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, 164 (10), 1476-88

Functional Neuroimaging of Anxiety: A Meta-Analysis of Emotional Processing in PTSD, Social Anxiety Disorder, and Specific Phobia


Functional Neuroimaging of Anxiety: A Meta-Analysis of Emotional Processing in PTSD, Social Anxiety Disorder, and Specific Phobia

Amit Etkin et al. Am J Psychiatry.


Objective: The study of human anxiety disorders has benefited greatly from functional neuroimaging approaches. Individual studies, however, vary greatly in their findings. The authors searched for common and disorder-specific functional neurobiological deficits in several anxiety disorders. The authors also compared these deficits to the neural systems engaged during anticipatory anxiety in healthy subjects.

Method: Functional magnetic resonance imaging and positron emission tomography studies of posttraumatic stress disorder (PTSD), social anxiety disorder, specific phobia, and fear conditioning in healthy individuals were compared by quantitative meta-analysis. Included studies compared negative emotional processing to baseline, neutral, or positive emotion conditions.

Results: Patients with any of the three disorders consistently showed greater activity than matched comparison subjects in the amygdala and insula, structures linked to negative emotional responses. A similar pattern was observed during fear conditioning in healthy subjects. Hyperactivation in the amygdala and insula were, of interest, more frequently observed in social anxiety disorder and specific phobia than in PTSD. By contrast, only patients with PTSD showed hypoactivation in the dorsal and rostral anterior cingulate cortices and the ventromedial prefrontal cortex-structures linked to the experience and regulation of emotion.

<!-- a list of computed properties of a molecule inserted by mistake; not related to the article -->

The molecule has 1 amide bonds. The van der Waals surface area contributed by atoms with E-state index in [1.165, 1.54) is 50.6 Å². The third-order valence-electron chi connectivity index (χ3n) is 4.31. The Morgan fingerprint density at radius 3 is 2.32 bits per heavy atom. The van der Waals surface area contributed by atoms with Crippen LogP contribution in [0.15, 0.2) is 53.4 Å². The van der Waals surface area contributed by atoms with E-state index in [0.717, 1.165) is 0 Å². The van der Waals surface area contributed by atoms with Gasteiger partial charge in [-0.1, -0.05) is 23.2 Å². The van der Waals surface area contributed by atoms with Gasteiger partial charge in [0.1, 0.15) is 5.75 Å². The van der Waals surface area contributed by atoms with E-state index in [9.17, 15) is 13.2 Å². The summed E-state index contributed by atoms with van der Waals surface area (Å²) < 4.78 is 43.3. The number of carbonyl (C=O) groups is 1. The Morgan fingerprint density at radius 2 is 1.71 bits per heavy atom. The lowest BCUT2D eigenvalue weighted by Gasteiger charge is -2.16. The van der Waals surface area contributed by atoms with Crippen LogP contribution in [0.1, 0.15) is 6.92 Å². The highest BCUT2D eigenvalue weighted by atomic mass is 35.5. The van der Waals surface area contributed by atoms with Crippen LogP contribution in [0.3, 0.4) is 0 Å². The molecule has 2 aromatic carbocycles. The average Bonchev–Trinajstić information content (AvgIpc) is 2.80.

Conclusions: This meta-analysis allowed us to synthesize often disparate findings from individual studies and thereby provide neuroimaging evidence for common brain mechanisms in anxiety disorders and normal fear. Effects unique to PTSD furthermore suggested a mechanism for the emotional dysregulation symptoms in PTSD that extend beyond an exaggerated fear response. Therefore, these findings help refine our understanding of anxiety disorders and their interrelationships.

Conflict of interest statement

All authors report no competing interests.


FIGURE 1. Patterns of Coactivation Correlations (Kendall’s tau b) Between Frontal, Thalamic, and Limbic Regions of Interesta
a (A) Three-dimensional rendering of the regions of interest and lines indicating significant coactivation correlations across the entire meta-analysis data set. (B) Patterns of coactivation correlations in either the positive (black lines) or inverse (blue lines) direction for the PTSD comparisons. (C) The same as for B, but for the combination of the social anxiety disorder and specific phobia data sets. For B and C, regions of interest are plotted along dimensions of the first two principal components on the x and y axes, respectively (axes not shown). Coactivation lines represent p<0.05, uncorrected.
FIGURE 2. Clusters in Which Significant Hyperactivation or Hypoactivation Were Found in Patients With PTSD, Social Anxiety Disorder, and Specific Phobia Relative to Comparison Subjects and in Healthy Subjects Undergoing Fear Conditioninga
a Results are shown for the amygdalae (A) and insular cortices (B). Note that within the left amygdala there were two distinct clusters for PTSD, a ventral anterior hyperactivation cluster and a dorsal posterior hypoactivation cluster. The right side of the image corresponds to the right side of the brain.
FIGURE 3. Significant Clusters of Hyperactivation or Hypoactivation in Medial Prefrontal Regions for Patients With PTSD, Social Anxiety Disorder, and Specific Phobia, and in Healthy Subjects Undergoing Fear Conditioning
FIGURE 4. Region-of-Interest-Based Comparisons Between Anxiety Disordersa
a (Left) Hyperactivation in patients, relative to comparison subjects, was observed more frequently in the amygdala and insula of patients with either social anxiety disorder or specific phobia than in patients with PTSD. (Right) Hypoactivation in the ventromedial prefrontal cortex, rostral and dorsal anterior cingulate cortices, and thalamus was specifically observed in patients with PTSD in relation to matched comparison subjects and not in patients with social anxiety disorder or specific phobia. *p<0.05. **p<0.01. ***p<0.005.

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